At this summer’s special legislative session, you will present Parliament with a proposed law that will reform university governance, and allow them to secure new capabilities and new responsibilities within a period of five years at most. In every country in the world, academic success depends upon the universities’ broad freedom to recruit their teachers and researchers, to adjust their compensation and improve their situation, to plan their educational programs, to optimize the use of their facilities, to establish institutional partnerships. The universities’ access to these new responsibilities, in the framework of a modernized relationship with the State, will go along with supplementary funding.
…We consider that the mission incumbent upon you is among the most important and the most urgent for the future of our country.
A l’heure où s’engage une bataille mondiale de l’intelligence, il est impératif que la France réforme son système d’enseignement supérieur et de recherche pour le porter au meilleur niveau mondial. Elle doit parallèlement mettre fin à l’inacceptable gâchis que représentent l’échec universitaire et l’inadéquation de nombreuses filières d’enseignement supérieur aux besoins du marché du travail.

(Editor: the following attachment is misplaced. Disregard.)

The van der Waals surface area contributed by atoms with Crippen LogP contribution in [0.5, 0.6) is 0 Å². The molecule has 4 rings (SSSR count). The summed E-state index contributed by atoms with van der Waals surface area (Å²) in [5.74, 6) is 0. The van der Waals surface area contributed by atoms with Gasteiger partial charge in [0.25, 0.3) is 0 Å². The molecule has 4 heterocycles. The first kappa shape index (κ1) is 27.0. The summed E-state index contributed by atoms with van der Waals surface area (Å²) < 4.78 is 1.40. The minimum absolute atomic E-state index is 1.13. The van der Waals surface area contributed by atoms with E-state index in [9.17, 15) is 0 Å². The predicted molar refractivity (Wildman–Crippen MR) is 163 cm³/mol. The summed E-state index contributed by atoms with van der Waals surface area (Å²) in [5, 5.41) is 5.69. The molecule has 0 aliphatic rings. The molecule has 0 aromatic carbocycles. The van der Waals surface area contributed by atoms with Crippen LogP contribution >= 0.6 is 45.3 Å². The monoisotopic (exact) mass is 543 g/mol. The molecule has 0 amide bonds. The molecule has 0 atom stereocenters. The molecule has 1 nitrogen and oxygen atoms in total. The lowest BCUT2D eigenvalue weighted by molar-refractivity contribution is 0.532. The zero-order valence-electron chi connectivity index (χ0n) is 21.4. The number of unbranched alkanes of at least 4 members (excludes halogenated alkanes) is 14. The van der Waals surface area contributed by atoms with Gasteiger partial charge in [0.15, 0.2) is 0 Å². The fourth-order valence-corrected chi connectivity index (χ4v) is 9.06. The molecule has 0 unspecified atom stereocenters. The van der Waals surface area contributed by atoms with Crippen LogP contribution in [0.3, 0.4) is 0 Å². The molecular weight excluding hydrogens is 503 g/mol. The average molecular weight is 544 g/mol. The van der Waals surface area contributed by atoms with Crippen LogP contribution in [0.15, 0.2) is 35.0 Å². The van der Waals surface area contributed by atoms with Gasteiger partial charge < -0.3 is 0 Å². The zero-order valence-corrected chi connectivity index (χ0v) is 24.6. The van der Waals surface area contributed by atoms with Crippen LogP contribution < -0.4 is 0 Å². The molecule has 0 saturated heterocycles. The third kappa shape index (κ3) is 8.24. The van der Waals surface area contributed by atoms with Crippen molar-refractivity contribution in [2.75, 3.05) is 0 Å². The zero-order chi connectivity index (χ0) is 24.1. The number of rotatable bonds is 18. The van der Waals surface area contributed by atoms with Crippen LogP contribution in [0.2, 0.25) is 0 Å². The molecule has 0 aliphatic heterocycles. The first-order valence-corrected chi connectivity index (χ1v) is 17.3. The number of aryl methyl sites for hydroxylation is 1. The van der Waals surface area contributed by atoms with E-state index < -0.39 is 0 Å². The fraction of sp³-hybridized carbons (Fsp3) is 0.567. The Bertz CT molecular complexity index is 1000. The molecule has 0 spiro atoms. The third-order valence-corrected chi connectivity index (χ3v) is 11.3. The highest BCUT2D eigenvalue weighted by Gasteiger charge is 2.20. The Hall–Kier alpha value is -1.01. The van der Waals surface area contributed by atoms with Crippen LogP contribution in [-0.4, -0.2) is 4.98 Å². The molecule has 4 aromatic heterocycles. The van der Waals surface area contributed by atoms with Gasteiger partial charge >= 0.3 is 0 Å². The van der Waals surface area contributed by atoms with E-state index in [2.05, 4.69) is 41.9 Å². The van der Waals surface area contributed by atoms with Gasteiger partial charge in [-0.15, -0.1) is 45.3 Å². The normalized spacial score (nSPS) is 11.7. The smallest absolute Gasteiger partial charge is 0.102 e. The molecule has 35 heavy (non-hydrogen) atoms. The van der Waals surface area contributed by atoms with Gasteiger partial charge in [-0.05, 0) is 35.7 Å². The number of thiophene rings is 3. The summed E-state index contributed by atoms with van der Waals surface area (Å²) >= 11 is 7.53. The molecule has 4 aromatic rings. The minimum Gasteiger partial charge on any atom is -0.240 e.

En tant que ministre de l’enseignement supérieur et de la recherche, vous êtes investie d’une mission absolument prioritaire au sein du gouvernement et pour la France. Votre objectif doit être de redresser l’état de notre recherche et de notre système d’enseignement supérieur et de conduire rapidement plus de bacheliers vers l’enseignement supérieur, plus d’étudiants vers le diplôme, plus de diplômés vers l’emploi.
Dès la session extraordinaire de cet été, vous présenterez au Parlement un projet de loi réformant la gouvernance des universités et leur permettant d’accéder à de nouvelles compétences et à de nouvelles responsabilités dans un délai maximum de cinq ans. Dans tous les pays du monde, la réussite universitaire repose sur une plus grande liberté des universités pour recruter leurs enseignants et leurs chercheurs, moduler leurs rémunérations et revaloriser leur situation, choisir leurs filières d’enseignement, optimiser l’utilisation de leurs locaux, nouer des partenariats. L’accès des universités à ces nouvelles responsabilités s’accompagnera, dans le cadre d’une relation modernisée avec l’Etat, de moyens supplémentaires.
…Nous considérons que la mission qui vous incombe est parmi les plus importantes et les plus urgentes pour l’avenir de notre pays.
The letter would also enumerate a number of concrete policy objectives, including a shift to contract-based research funding, the pursuit of “excellence” and world rankings for a select number of campuses, the improvement of student life, and the general Sarkozyist project of scrutinizing state budgets. It even proposed a curious incarnation of audit culture at the summit of the state apparatus: the Minister was asked to propose indicators by which the success of her own policies would be measured and assessed (cf. Strathern 2000). But what is important for our understanding of the protest movement that followed is the government’s striking image of the threatened, yet urgent future of the nation, which gave the proposed reforms the broadest possible ideological rationale.